Heat-set inserts are a great way to embed mechanically-strong, threaded parts into a 3D print. For installation, all that is required is an economical soldering iron; something most of us already have.

The carriage and counterweight use a v-wheel gantry, GT2 belt, and other common hardware.

That’s fine for a handful of occasional inserts, but when a large number need to be inserted reliably and cleanly, something a little more refined is called for. That’s where [virchow]’s threaded insert press design comes in. It adds 3D-printed parts to an aluminum extrusion frame to create a press that smoothly lowers a soldering iron directly up and down, with minimal effort by the user.

The holder for the soldering iron is mounted to a small v-wheel gantry that rides along the vertical extrusion. The gantry features a counterweight to take care of resetting the position of the iron. [Virchow] admits that the design could be considered unnecessarily complicated (hence the “UC” in the name) but on the other hand, there’s nothing like doing a hundred or so inserts to make one appreciate every bit of comfort and stability.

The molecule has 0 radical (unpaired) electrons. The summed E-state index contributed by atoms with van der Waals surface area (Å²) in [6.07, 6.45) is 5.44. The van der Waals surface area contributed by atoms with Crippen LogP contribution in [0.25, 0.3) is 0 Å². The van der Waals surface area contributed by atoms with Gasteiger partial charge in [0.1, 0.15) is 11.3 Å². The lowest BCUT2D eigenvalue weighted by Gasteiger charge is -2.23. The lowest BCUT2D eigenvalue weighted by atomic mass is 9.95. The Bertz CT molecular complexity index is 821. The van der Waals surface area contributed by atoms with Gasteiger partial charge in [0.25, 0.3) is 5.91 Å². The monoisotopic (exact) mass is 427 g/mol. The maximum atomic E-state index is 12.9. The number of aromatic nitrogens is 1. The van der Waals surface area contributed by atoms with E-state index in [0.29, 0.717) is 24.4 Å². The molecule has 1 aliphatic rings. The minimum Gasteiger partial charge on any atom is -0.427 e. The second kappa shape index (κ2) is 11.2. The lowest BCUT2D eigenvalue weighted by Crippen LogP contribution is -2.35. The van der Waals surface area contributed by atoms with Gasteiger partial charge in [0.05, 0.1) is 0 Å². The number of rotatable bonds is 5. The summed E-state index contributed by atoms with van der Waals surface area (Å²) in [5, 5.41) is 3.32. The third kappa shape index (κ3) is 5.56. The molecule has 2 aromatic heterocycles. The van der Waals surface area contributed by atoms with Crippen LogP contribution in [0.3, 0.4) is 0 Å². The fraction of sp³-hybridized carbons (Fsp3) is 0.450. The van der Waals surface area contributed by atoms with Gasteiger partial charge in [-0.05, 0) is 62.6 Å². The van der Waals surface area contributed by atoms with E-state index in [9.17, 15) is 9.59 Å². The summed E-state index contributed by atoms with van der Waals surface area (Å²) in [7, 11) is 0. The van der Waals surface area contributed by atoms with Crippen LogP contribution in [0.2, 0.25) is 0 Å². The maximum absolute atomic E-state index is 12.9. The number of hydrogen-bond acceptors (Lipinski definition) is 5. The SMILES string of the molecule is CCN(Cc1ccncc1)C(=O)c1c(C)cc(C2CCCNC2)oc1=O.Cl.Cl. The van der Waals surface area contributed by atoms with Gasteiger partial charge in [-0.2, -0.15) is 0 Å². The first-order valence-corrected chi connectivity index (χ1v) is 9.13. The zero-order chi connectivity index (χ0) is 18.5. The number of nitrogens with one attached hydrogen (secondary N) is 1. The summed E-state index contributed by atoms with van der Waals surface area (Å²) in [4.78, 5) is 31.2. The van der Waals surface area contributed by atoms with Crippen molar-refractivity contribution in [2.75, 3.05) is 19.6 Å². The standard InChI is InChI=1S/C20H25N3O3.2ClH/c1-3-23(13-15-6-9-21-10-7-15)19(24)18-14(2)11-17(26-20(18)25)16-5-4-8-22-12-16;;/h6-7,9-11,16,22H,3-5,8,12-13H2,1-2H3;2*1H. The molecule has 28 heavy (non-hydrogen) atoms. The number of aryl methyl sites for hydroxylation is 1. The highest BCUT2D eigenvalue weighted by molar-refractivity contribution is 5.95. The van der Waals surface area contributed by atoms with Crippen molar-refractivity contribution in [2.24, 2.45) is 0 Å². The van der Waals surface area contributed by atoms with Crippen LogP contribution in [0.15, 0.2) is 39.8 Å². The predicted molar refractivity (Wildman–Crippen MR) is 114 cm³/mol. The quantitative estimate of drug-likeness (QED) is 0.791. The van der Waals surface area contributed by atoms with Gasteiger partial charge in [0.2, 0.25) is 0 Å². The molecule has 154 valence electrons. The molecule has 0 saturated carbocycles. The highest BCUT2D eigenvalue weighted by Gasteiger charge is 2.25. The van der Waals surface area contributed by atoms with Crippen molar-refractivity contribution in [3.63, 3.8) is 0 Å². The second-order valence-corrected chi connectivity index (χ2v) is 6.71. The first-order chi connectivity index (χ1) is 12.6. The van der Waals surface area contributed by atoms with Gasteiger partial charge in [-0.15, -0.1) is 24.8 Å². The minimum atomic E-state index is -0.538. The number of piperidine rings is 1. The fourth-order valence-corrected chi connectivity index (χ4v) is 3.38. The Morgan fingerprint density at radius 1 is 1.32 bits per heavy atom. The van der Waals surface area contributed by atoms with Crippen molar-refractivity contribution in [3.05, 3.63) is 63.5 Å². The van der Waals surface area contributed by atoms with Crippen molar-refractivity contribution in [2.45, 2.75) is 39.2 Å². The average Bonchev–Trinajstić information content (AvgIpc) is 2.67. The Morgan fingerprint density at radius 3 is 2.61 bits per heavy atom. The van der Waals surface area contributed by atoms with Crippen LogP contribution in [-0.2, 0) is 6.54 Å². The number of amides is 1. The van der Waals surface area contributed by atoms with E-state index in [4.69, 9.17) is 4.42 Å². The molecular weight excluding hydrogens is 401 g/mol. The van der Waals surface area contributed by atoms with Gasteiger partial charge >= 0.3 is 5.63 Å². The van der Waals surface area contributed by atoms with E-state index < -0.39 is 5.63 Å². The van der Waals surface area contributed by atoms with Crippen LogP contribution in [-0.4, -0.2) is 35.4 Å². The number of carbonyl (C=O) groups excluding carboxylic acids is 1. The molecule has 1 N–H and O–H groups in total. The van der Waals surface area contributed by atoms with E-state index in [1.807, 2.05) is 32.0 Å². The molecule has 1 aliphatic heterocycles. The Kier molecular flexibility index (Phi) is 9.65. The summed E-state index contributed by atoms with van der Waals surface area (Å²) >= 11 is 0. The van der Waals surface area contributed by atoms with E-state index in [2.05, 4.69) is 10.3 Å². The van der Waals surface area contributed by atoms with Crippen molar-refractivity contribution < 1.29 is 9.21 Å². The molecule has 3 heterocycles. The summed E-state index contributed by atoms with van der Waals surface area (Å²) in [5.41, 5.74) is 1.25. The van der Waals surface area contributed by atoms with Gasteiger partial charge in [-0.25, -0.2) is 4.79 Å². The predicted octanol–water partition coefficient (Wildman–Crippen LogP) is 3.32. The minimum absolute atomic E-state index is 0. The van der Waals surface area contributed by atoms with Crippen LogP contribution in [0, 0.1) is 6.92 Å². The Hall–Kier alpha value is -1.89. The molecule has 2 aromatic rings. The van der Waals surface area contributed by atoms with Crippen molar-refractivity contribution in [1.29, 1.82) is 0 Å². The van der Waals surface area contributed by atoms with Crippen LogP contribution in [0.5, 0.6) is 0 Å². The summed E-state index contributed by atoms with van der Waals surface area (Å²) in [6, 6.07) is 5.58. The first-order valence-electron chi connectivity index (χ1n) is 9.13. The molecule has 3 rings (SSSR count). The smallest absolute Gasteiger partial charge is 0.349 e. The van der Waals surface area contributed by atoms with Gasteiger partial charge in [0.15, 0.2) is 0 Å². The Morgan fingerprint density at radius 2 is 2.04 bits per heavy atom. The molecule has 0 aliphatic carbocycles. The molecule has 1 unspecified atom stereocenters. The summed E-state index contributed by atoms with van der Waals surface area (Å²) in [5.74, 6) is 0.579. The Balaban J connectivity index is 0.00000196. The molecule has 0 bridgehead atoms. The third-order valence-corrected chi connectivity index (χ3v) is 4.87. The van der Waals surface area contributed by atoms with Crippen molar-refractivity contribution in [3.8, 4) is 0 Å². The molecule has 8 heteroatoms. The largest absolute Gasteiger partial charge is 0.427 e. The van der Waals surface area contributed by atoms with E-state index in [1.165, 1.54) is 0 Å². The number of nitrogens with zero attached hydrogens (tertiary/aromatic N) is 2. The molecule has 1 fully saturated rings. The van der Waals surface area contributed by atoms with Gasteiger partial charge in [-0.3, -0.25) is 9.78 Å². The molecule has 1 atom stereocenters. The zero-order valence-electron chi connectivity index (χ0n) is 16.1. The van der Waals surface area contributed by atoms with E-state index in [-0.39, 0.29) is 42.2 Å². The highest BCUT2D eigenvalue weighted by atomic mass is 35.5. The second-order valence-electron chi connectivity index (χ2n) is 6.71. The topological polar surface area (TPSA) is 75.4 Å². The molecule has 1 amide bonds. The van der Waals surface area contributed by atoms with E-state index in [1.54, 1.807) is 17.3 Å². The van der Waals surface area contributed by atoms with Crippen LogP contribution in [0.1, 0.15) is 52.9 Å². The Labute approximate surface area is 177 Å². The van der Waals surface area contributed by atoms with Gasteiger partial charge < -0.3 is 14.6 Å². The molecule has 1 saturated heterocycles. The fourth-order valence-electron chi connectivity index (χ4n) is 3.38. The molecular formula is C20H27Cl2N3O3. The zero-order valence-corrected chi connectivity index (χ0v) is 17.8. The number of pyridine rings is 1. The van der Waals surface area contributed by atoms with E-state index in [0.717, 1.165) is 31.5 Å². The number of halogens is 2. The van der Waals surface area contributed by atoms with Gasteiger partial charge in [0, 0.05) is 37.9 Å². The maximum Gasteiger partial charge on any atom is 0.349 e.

Heat-set inserts aren’t difficult to use, but a little technique goes a long way. Spend a few minutes reading Joshua Vasquez’s guide on the optimal way to use them in 3D-printed parts to make sure yours not only go in straight but end up looking great as well.


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